Feb 18, 2011
ICC World Cup 2011: Dhoni backs long format of tournament
India captain Mahendra Singh Dhoni gave the thumbs-up to the World Cup format, saying the gaps between matches would help players recover from minor injuries to allow him field the best XI.
On the other hand, several of Dhoni's counterparts felt that adapting quickly to the subcontinent conditions would be a challenge in the 45-day tournament being played in India, Sri Lanka and Bangladesh. "What's good is that all the teams are looking in good nick. And the format... there are long breaks in between [matches]. What it means is that if you play and have a bit of a niggle you can really recover and we all can always field our best XI. That's a big plus point for us. I think it will be an open tournament and the team that will play consistent cricket over the 45 days will lift the World Cup," Dhoni said.
"A lot has been said about the gap that exists between matches. So we will look to go to [see] some historical monuments during these gaps," he said, in a lighter vein, at a press conference here where captains of all 14 teams were present.
Dhoni also made the opening remarks after Australia captain Ricky Ponting. "The next 35 to 45 days will be really interesting for cricket because it's a mega event. Of course, you know that it will be held in sub-continental countries where cricket is among the biggest sports. I welcome all the other teams and ask them to enjoy the hospitality of the subcontinent and at the same enjoy cricket," he said, dressed in navy blue team blazer.
When asked about his reaction to Suresh Raina coming close to missing the flight from Chennai to Dhaka, Dhoni said he was not too concerned. "Not really when you have a squad of 15 you don't really mind it," he said. "Anyway there is always someone to give a lift to a cricketer in India. I didn't worry so much about it; just hoped all was well with him and which was the case."
Ponting admitted that a few senior players were not in the team due to injuries, but hoped that the replacements would step into their shoes well to fill the void.
Aiming for a fourth straight World Cup title for Australia - and his third successive as captain - Ponting said that he was confident that his team can go all the way to retain the crown if it adapts quickly to the conditions and the crowds of the subcontinent.
"Conditions we faced in both practice games [in India] were difficult. But we are actually quite happy going into our first game against Zimbabwe [in Ahmedabad on Monday] since arriving in the country two days before our first practice game," he said.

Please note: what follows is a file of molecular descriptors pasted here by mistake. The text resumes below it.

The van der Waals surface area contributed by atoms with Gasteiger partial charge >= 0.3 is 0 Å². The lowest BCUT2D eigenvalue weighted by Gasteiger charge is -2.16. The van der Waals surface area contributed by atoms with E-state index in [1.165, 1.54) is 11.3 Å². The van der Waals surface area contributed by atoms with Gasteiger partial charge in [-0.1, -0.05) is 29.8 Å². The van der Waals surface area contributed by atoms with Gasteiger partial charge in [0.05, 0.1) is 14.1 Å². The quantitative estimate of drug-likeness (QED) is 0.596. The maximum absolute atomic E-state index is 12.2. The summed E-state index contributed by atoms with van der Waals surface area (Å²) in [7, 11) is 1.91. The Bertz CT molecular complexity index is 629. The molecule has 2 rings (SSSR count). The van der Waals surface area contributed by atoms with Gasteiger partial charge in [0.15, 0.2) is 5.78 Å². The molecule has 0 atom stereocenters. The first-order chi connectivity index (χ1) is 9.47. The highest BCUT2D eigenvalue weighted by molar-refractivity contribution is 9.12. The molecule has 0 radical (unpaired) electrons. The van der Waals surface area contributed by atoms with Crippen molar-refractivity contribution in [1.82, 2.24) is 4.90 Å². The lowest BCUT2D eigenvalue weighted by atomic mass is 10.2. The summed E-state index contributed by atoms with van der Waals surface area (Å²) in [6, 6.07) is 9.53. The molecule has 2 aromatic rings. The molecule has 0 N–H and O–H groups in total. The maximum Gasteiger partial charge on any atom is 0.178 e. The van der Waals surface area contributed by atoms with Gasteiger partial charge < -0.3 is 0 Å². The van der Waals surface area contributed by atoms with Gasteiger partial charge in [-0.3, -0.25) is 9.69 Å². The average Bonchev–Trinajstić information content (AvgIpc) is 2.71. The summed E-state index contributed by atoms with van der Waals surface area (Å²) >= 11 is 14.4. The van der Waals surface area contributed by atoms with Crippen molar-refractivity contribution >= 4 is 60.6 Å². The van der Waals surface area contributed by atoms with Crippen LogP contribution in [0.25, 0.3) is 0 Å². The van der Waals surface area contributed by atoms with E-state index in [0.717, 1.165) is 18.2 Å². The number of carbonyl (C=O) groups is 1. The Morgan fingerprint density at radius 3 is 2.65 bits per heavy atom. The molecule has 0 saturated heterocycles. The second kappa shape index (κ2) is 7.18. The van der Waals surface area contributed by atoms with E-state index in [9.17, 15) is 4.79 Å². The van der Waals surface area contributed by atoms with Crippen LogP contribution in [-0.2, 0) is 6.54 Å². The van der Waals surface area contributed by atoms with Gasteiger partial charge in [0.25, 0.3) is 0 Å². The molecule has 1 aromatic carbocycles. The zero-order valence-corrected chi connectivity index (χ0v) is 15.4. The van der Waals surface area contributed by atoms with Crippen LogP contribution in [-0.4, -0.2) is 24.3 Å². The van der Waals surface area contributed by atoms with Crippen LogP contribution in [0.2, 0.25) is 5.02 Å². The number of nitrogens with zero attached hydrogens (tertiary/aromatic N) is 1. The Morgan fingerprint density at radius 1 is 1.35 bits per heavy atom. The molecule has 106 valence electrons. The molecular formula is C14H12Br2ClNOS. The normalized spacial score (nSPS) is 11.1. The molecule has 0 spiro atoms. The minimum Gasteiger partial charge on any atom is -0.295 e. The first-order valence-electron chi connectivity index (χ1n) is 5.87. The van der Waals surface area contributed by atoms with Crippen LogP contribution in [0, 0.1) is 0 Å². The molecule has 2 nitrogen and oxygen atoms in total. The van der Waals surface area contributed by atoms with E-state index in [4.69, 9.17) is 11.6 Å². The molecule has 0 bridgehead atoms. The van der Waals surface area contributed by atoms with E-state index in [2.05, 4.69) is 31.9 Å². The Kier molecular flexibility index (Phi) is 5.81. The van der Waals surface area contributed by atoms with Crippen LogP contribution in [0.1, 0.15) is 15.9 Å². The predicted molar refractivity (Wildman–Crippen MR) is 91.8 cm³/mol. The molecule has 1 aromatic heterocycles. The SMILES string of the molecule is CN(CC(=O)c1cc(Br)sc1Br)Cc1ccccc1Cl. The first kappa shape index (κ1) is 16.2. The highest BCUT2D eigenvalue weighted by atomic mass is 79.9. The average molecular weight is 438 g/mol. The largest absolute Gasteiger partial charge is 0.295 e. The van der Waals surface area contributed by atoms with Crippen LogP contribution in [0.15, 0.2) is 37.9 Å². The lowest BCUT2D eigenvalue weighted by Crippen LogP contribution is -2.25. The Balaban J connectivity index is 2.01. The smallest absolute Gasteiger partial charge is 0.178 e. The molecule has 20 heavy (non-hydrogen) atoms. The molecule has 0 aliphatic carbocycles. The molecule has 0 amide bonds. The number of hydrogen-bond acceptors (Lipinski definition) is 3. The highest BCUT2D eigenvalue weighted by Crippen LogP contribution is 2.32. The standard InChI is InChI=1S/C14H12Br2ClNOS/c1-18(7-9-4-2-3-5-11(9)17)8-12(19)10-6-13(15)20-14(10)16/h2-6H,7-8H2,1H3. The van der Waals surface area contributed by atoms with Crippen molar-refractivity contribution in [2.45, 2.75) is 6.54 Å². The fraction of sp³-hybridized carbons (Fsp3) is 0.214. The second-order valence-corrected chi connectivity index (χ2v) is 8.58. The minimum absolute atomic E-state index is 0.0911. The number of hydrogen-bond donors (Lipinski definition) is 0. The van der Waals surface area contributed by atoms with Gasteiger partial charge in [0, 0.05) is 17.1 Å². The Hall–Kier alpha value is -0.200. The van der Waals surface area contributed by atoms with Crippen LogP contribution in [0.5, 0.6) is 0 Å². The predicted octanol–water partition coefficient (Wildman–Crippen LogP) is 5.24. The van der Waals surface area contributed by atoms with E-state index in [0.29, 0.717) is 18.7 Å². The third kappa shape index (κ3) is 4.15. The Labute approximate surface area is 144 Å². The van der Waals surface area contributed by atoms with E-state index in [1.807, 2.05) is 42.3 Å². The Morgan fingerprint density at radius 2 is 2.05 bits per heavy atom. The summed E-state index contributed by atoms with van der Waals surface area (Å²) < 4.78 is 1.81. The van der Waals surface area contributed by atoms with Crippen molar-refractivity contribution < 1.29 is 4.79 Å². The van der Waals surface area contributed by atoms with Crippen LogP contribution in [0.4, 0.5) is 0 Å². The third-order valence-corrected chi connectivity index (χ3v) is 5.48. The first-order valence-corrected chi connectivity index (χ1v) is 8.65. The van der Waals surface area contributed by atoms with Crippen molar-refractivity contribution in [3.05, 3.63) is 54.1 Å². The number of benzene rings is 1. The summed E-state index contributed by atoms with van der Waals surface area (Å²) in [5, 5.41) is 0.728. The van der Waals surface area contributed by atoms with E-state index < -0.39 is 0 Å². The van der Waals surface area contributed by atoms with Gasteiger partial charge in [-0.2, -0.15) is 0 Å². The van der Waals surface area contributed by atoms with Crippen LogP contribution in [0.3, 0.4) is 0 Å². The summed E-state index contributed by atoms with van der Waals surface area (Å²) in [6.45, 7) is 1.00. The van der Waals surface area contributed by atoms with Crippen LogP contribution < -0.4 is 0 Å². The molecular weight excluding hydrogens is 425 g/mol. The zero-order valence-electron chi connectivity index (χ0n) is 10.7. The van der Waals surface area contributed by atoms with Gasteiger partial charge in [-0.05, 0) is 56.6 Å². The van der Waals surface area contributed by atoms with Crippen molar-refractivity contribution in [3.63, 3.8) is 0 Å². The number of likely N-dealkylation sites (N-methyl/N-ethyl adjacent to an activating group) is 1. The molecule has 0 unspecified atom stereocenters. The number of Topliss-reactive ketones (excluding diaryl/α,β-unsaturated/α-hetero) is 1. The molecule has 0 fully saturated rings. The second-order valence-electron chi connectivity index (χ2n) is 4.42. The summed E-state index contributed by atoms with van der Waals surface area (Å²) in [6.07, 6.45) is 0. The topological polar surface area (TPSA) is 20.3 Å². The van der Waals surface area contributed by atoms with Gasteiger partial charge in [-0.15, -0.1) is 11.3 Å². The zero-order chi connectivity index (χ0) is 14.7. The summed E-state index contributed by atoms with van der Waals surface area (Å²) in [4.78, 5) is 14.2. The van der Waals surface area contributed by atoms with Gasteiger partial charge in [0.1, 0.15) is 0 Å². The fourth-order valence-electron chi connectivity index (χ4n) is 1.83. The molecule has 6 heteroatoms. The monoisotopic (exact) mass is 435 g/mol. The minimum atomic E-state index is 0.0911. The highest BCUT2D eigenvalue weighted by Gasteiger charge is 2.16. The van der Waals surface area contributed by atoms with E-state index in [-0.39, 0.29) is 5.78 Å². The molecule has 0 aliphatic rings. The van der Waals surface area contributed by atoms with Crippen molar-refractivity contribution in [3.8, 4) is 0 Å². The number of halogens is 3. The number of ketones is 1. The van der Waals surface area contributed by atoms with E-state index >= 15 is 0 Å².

"We are looking ahead to the tournament. We are very proud of our record in the subcontinent as far as ODI cricket is concerned."
Andrew Strauss, who captained England to an Ashes win over Australia but lost the ODI series 1-6 Down Under recently, agreed with Ponting on adapting to local conditions quickly. "The conditions here are very different from what we encountered in Australia.
The key is to make the adjustments very quickly. There are not going to be any easy fixtures in this tournament," he averred.
Sri Lanka skipper Kumar Sangakkara said that the real test for teams will come in the quarterfinals and semi-finals.
"In a World Cup, you have got to be better than all the teams, not just the teams that you have mentioned [India, Pakistan and Sri Lanka]. Playing in from of home crowds and home grounds for most of the games will be quite important for us," he said.
"At the same time, the format itself means that if you manage to qualify for the quarter-finals, you've got a good chance to play two good games to get into the final. Consistency is the key, but if in the quarterfinals and the semifinals you get that it will be the most important thing."
Bangladesh captain Shakib-al Hasan said he has set high goals for his team. "We want to play the whole tournament. We had very good preparations in the last two-three weeks and guys are confident and they all are fit. We are looking forward to the tournament."